Resting-state functional connectivity within the face processing network of normal and congenitally prosopagnosic individuals Academic Article uri icon


  • A recent development in human neuroscience is the discovery of resting state networks (RSN) whose coordinated activity can be uncovered using the spontaneous, relatively slow fluctuations (<0.1 Hz) of brain activity during rest, i.e, while participants are not engaged in a predefined cognitive task and when no stimulation is present. Here, using fMRI, we explore whether the well-documented distributed face processing network can be documented under these resting state conditions. Specifically, we characterize the synchronization pattern between key regions, which are part of the core and extended nodes of the face network, as evident by measures of functional connectivity. These regions, including the fusiform face area (FFA), occipital face area (OFA), superior temporal sulcus (STS), amygdala, anterior temporal lobe and other anterior regions, were first localized using a face localizer paradigm and were subsequently used as seed region/s for connectivity analyses of the resting state data. We conducted a whole brain analysis in order to identify any region whose time course correlated with those of the pre-selected seed/s. Using this approach, we have uncovered a set of cortical areas whose activity is significantly correlated during rest, reflecting the presence of a face-selective RSN. Importantly, we also compare and contrast this RSN with that obtained from individuals with congenital prosopagnosia, a deficit in face recognition that is apparently lifelong and occurs despite normal intelligence, sensory abilities and adequate opportunity to acquire normal face recognition. Together, these findings illustrate the inherent synchronization of a normal, distributed face network that involves regions of ventral cortex as well as more anterior regions, and they provide further support for the notion that this system is compromised in individuals with disordered face recognition.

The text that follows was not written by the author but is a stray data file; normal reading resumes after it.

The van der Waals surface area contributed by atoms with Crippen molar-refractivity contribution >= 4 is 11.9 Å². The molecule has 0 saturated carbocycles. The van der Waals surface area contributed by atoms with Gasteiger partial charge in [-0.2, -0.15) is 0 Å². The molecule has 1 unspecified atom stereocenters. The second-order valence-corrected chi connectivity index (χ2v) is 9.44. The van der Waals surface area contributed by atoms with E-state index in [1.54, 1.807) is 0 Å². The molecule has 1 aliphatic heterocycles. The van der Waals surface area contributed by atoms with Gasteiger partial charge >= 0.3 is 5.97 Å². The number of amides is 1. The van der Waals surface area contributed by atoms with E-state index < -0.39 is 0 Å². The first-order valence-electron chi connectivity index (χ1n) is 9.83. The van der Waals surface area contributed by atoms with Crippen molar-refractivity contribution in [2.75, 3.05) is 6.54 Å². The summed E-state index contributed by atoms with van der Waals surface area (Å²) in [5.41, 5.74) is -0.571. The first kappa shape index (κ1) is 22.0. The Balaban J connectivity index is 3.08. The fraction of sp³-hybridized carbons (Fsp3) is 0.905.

publication date

  • January 1, 2010